The Fifth Sunday in Lent at St. Peter the Apostle Parish and St. William Parish in Naples, FL

The Fifth Sunday in Lent

18 March 2018 at Saint Peter and Saint William Churches in Naples, FL

Jeremiah 31, 31-34 + Psalm 51 + Hebrews 5, 7-9 + John 12, 20-33

It is not just the Greeks who want to see Jesus. This whole world wants to see Jesus, but like many at the time, when Jesus doesn’t look, act, or talk the way they want, they keep on looking. Last week I read a little story about a blind man who had set up a table to sell some things in a busy and crowded airport. Someone rushing by bumped into the table and everything fell to the floor as the one rushing to a plane kept on going. The blind man got on the floor and began feeling around for his things. Another traveler came on the scene, looked at his watch and rolled his eyes knowing that if he stopped, he might miss his flight. But he stopped anyway, and he helped the blind man pick up everything from the floor and arrange it back up on the table. With that, the traveler went on his way probably missing his flight. The blind man called out after him: “Hey, are you Jesus?” In my own reflection on this passage of John’s Gospel, I can’t get past those opening verses about the Greeks wanting to see Jesus. In terms of the scriptures, that part is a set-up for the later verses when Jesus confronts the reality of his death and cries out to the Father for help. It is the lowest point in the life of Jesus. He has hit bottom, and he knows that everything for him is coming to an end; a bad end. He uses images from a prophet to stir up his hope, but the truth is, there is none. Hope is finished, because now it is time to realize what hope had imagined.

So here come those Greeks who look for Philip. Why Philip? Because he has a Greek name and probably speaks Greek. For John writing this Gospel, Philip is an apostle, he is the church, he’s not a gate keeper, protecting Jesus, but rather one who leads people to and introduces them to Jesus. This ought to be an important lesson to us, members of the Apostolic Church about what we are and what we must do. We have no idea about how it goes for those Greeks nor what they see or hear when they come to Jesus, but it can’t be what they expected. They came to see a wonder-worker, and a prophet mighty in deed. What they saw and heard was a man who had hit bottom, talking about his death, and praying to God. John says the whole crowd heard thunder, but Jesus heard a voice that reassured him promising that he would draw everyone to himself; a promise that his life was not in vain.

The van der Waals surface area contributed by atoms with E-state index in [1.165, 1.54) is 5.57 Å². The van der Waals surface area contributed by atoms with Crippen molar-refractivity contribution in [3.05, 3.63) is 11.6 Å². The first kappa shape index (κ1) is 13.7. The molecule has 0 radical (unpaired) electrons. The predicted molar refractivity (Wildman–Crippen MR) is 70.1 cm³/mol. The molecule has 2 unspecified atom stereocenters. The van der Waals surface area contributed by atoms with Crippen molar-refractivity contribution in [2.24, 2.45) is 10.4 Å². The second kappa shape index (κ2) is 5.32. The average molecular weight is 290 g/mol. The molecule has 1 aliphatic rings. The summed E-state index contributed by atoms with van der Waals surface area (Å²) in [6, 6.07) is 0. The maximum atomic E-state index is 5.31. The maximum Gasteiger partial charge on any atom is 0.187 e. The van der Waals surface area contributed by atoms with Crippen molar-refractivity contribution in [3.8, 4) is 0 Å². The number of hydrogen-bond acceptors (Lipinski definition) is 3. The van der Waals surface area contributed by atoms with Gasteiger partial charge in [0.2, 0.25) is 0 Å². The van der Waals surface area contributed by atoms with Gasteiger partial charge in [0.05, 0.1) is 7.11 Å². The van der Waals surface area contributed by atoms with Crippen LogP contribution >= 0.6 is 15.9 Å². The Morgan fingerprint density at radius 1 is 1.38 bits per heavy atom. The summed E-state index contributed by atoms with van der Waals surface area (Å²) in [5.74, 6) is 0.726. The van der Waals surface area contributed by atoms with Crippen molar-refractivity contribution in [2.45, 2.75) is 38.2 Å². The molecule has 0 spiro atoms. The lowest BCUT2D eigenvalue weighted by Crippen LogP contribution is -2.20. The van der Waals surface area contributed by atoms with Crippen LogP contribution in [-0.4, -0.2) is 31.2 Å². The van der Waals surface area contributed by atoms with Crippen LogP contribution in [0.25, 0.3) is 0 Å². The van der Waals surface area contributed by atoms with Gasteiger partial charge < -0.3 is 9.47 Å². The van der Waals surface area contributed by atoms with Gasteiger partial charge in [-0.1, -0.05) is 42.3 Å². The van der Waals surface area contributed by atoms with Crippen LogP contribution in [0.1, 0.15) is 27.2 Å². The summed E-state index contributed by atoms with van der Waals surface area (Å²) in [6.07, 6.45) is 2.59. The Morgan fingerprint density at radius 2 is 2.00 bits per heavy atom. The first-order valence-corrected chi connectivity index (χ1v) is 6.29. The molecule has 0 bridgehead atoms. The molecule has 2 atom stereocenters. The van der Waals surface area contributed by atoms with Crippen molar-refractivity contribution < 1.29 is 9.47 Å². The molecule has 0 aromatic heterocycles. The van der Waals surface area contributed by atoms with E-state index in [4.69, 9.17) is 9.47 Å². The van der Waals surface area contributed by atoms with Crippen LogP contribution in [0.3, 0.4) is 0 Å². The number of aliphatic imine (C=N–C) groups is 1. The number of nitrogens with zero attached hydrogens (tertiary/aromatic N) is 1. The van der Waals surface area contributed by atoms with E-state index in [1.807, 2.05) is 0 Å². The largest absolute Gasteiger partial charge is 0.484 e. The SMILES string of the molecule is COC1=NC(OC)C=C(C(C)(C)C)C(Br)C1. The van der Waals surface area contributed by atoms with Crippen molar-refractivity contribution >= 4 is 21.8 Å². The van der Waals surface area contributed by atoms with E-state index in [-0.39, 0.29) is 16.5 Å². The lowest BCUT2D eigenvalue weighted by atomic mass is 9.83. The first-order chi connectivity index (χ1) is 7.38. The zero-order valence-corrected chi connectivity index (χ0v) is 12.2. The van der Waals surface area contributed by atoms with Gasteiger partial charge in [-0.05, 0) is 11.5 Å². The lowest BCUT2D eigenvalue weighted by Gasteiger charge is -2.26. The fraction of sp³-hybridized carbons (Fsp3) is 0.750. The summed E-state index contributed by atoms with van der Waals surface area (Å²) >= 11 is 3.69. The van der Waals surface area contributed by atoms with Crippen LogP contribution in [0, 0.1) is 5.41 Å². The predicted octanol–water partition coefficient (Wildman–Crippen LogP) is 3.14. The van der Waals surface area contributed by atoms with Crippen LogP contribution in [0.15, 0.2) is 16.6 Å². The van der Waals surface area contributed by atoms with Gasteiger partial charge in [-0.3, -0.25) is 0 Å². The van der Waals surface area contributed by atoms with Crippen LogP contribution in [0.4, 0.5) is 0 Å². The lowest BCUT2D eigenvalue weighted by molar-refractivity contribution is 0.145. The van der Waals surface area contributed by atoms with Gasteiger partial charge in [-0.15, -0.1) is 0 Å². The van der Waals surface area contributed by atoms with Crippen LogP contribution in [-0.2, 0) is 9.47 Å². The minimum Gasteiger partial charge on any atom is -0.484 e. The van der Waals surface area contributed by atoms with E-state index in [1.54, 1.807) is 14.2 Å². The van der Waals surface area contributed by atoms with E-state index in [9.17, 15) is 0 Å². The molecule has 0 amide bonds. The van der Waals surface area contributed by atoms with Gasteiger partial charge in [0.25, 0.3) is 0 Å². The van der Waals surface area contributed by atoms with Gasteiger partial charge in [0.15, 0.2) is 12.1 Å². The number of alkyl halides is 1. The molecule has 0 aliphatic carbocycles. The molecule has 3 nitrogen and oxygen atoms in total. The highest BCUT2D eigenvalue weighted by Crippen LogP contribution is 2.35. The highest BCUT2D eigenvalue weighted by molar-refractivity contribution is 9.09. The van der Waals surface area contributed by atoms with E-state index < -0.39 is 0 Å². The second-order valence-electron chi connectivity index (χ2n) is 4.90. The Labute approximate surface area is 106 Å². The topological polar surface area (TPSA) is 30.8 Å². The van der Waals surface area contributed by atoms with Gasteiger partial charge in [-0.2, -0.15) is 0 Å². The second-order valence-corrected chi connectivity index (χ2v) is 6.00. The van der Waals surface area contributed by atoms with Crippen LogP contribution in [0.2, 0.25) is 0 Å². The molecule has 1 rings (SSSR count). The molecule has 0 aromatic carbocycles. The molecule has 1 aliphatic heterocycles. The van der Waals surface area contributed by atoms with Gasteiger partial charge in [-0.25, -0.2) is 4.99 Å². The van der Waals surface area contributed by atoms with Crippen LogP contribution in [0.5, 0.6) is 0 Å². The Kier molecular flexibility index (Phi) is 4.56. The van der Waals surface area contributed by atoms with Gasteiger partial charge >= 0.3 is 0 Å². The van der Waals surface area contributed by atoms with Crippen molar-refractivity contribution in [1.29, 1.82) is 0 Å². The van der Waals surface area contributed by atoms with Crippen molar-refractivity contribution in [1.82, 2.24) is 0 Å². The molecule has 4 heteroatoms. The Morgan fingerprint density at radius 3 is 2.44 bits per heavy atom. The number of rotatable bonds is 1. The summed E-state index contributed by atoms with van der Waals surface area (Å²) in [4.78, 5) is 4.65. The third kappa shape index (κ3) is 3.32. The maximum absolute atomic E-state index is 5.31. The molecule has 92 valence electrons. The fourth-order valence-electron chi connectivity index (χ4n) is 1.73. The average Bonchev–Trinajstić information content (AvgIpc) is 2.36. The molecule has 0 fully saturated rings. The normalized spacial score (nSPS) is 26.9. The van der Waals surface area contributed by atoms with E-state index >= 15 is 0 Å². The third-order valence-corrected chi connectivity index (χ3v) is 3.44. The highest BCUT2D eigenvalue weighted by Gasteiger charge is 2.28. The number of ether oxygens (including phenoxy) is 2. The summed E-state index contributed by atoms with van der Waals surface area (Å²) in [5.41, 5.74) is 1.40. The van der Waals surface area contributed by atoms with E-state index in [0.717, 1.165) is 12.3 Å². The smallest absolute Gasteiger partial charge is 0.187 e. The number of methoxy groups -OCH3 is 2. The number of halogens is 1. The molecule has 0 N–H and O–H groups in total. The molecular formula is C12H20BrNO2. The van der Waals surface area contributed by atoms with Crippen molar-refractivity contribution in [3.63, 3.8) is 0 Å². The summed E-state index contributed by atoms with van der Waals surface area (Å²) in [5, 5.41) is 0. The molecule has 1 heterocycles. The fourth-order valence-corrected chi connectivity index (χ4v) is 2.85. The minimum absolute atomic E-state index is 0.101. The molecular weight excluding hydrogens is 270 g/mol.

This world is still wanting to see Jesus. What this world gets is just you and me, a people sometimes in a big hurry bumping into things and ignoring the messes we make and the trouble we cause others. I want to see Jesus too, but all I see is you, and the truth is, most of the time that’s enough, because in your brokenness, your weakness, and even in your sinfulness, there is suffering that reminds me of that man on the cross. I would assume, since you are here in this church, that you want to see Jesus too, and all you get is me and those people sitting around you.  We are a broken people who face things from time to time we would rather not, and we cry out, “Save me from this” only to discover that we can and always do make it through because there is a promise here; a promise that the Father will honor those who serve.

That crowd thought an angel was speaking to Jesus. We know it to be the voice of God who speaks to us again and again through the words of Holy Scripture. The message is clear and simple for those who want to see Jesus. Look for one who serves others and is obedient to the Will of the Father. Look for one who suffers and sacrifices for others, and when we begin to look like that, others will begin to see Jesus.

tboyer